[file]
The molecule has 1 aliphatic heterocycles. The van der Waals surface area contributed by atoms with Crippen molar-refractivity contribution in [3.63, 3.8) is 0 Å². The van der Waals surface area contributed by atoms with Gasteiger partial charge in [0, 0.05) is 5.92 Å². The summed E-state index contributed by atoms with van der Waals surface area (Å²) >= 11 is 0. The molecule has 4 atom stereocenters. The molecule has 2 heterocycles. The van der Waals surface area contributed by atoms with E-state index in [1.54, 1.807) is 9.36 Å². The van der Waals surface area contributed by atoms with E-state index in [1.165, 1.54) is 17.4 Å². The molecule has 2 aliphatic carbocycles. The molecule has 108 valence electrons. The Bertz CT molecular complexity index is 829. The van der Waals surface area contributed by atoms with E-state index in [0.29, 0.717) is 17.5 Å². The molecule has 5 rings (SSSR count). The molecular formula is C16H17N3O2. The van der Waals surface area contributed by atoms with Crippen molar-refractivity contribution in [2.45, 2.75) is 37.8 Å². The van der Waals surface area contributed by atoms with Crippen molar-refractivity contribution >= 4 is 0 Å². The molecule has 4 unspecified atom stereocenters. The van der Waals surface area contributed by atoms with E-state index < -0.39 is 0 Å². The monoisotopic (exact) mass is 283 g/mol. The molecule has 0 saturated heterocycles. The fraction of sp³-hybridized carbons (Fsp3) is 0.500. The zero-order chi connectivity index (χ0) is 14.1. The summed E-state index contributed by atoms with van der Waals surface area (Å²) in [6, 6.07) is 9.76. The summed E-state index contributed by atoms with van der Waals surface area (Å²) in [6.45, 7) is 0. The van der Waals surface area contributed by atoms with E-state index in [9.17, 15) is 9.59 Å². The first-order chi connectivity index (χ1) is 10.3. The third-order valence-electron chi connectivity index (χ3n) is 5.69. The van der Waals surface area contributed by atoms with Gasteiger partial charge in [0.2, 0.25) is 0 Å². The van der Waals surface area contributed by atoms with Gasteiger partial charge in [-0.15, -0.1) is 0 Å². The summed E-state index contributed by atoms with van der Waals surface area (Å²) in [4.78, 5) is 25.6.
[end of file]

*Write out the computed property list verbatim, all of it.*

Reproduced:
The molecule has 1 aliphatic heterocycles. The van der Waals surface area contributed by atoms with Crippen molar-refractivity contribution in [3.63, 3.8) is 0 Å². The van der Waals surface area contributed by atoms with Gasteiger partial charge in [0, 0.05) is 5.92 Å². The summed E-state index contributed by atoms with van der Waals surface area (Å²) >= 11 is 0. The molecule has 4 atom stereocenters. The molecule has 2 heterocycles. The van der Waals surface area contributed by atoms with E-state index in [1.54, 1.807) is 9.36 Å². The van der Waals surface area contributed by atoms with E-state index in [1.165, 1.54) is 17.4 Å². The molecule has 2 aliphatic carbocycles. The molecule has 108 valence electrons. The Bertz CT molecular complexity index is 829. The van der Waals surface area contributed by atoms with E-state index in [0.29, 0.717) is 17.5 Å². The molecule has 5 rings (SSSR count). The molecular formula is C16H17N3O2. The van der Waals surface area contributed by atoms with Crippen molar-refractivity contribution in [2.45, 2.75) is 37.8 Å². The van der Waals surface area contributed by atoms with Crippen molar-refractivity contribution >= 4 is 0 Å². The molecule has 4 unspecified atom stereocenters. The van der Waals surface area contributed by atoms with E-state index < -0.39 is 0 Å². The monoisotopic (exact) mass is 283 g/mol. The molecule has 0 saturated heterocycles. The fraction of sp³-hybridized carbons (Fsp3) is 0.500. The zero-order chi connectivity index (χ0) is 14.1. The summed E-state index contributed by atoms with van der Waals surface area (Å²) in [6, 6.07) is 9.76. The summed E-state index contributed by atoms with van der Waals surface area (Å²) in [6.45, 7) is 0. The van der Waals surface area contributed by atoms with E-state index in [9.17, 15) is 9.59 Å². The first-order chi connectivity index (χ1) is 10.3. The third-order valence-electron chi connectivity index (χ3n) is 5.69. The van der Waals surface area contributed by atoms with Gasteiger partial charge in [0.2, 0.25) is 0 Å². The van der Waals surface area contributed by atoms with Gasteiger partial charge in [-0.15, -0.1) is 0 Å². The summed E-state index contributed by atoms with van der Waals surface area (Å²) in [4.78, 5) is 25.6.